Home / Campus Life / A glance into VSU’s interior design program and senior exhibition

A glance into VSU’s interior design program and senior exhibition

Tucked into a hallway behind entrance ten of the University Center, students can find VSU’s interior design program, a lesser-known course of study yet one full of dedication.

Emely Montes de Oca and Mackenzie Percy, both senior interior design majors, have been working alongside other seniors in the program to hold their first senior exhibition Size and Space.

“Usually our show is held in the hallway,” Percy said. “We decided to change that up this year and will be holding it in the Dedo Maranville Fine Arts Gallery.”

VSU’s Dedo Maranville Fine Arts Gallery hosts multiple student and community art shows, and Percy explained that this is a step up from previous years.

“If you don’t walk through this building or our hallway specifically, you’re not going to see our work,” she said. “For our work to be in another building and a physical location, it gives more access for people to see our work, which is a big thing in general.”

Montes de Oca agrees.

“Having our work in the hallway limits how many projects can be put out,” she said, “so it doesn’t necessarily mean you’ll get to see everyone’s work.”

Montes de Oca and Percy both plan to enter the interior design profession following graduation, and both expressed a great dedication to the job.

“To put it shortly, HGTV really ruined our profession and how people perceive it,” Percy said. “A lot goes into it, so we’re putting a variety of the projects we’ve done over the years into this gallery so people can have a better perception of what we do and understand interior design is more than picking out colors and paint swatches.”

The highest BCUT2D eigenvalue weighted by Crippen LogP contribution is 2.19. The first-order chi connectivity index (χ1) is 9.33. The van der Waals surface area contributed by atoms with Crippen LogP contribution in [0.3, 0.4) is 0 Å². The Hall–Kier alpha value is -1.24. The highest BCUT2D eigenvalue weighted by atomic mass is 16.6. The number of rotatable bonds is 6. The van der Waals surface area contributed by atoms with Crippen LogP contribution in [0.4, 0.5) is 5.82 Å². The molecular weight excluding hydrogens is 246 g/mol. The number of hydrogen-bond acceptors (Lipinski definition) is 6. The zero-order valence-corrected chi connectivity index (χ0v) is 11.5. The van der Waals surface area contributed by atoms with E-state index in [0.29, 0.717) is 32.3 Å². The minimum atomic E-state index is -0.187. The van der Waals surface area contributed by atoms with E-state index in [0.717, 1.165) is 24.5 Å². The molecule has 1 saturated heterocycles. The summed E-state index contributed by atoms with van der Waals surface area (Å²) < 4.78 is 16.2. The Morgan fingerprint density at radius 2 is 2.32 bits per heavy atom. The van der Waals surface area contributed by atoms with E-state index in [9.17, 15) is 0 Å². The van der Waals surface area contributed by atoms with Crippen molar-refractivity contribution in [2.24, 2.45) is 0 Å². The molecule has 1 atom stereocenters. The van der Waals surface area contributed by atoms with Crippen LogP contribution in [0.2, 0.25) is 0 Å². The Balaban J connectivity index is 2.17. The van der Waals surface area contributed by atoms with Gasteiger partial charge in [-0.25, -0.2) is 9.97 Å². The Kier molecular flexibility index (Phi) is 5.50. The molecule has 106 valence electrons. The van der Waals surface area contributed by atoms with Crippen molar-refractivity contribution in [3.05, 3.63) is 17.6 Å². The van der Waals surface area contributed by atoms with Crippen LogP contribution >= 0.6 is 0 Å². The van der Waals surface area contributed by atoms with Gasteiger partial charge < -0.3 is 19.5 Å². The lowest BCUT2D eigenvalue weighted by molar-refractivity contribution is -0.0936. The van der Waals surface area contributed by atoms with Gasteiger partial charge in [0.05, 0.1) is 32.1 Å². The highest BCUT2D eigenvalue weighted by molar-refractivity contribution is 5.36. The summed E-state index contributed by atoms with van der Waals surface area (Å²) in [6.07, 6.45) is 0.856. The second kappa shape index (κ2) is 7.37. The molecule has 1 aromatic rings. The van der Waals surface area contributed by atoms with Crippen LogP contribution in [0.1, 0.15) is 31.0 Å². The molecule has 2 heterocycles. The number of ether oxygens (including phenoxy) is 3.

However, Montes de Oca explained HGTV was a huge inspiration behind her desire to pursue interior design as a profession, and Percy herself explained that while HGTV is a great way to introduce people to interior design as a profession, it has its limitations.

So, what exactly goes into interior design?

“Human behavior,” Percy said. “How our bodies interact with space and furniture and how comfortable we feel in an environment with someone you don’t know.”
Montes de Oca also explained that the materials used to fill space are also important.

“Acoustics need to be taken into consideration,” she said. “Making sure you’re picking the right materials so there isn’t a loud echo is important, as well as the sustainability and durability of the materials. We’re building green.”

Along with the importance of space-filling is color theory.

“Every color has different associations,” Montes de Oca said.

Percy explained that color theory has the potential to affect mood and productivity within a space, so it is important for interior designers to consider it.
She also explained that accessibility and flow within a space – also known as space planning – is a top priority.

“You’re designing for the client that is currently there, but you also need to be thinking of the client that will be there afterward,” she said.

Along with learning these important skills, both women expressed great love for their program.

“What I like from the program is how intimate it is,” Montes de Oca said.

She explained that the program only has three professors, but that small number allows students to build a stronger, hands-on relationships. Having such a small group over them allows students to receive more feedback on whatever it is the student is working on, something Montes de Oca considers a big help.

One professor they spoke of fondly was Tommy Crane, a professor of art and interior design at VSU.

“He’s really good about working with students,” Percy said. “If you prove your point as to why you can do what you can do and why your solutions adhere to codes and standards, then you’re good. That’s something I admire about him a lot.”

Interior design students start the program during their sophomore year after completing basic art and design courses.

Throughout those three years, they work on a wide variety of projects including commercial design, such as hotels and restaurants, healthcare design, and office design, among others.

At the exhibition, Percy will be showcasing her office design project from the fall semester and Montes de Oca will be showcasing a group project on the renovation of Powell Hall.

Size and Space begins today, May 2, at 4 p.m. with an opening reception featuring a variety of professionals in the field. It will end at 7 p.m. and snacks and drinks will be provided.

If you are unable to attend the reception, the gallery will be open to students and the public until May 6.

Written by Bailey Storey, Photo Editor. Photo by Bailey Storey.

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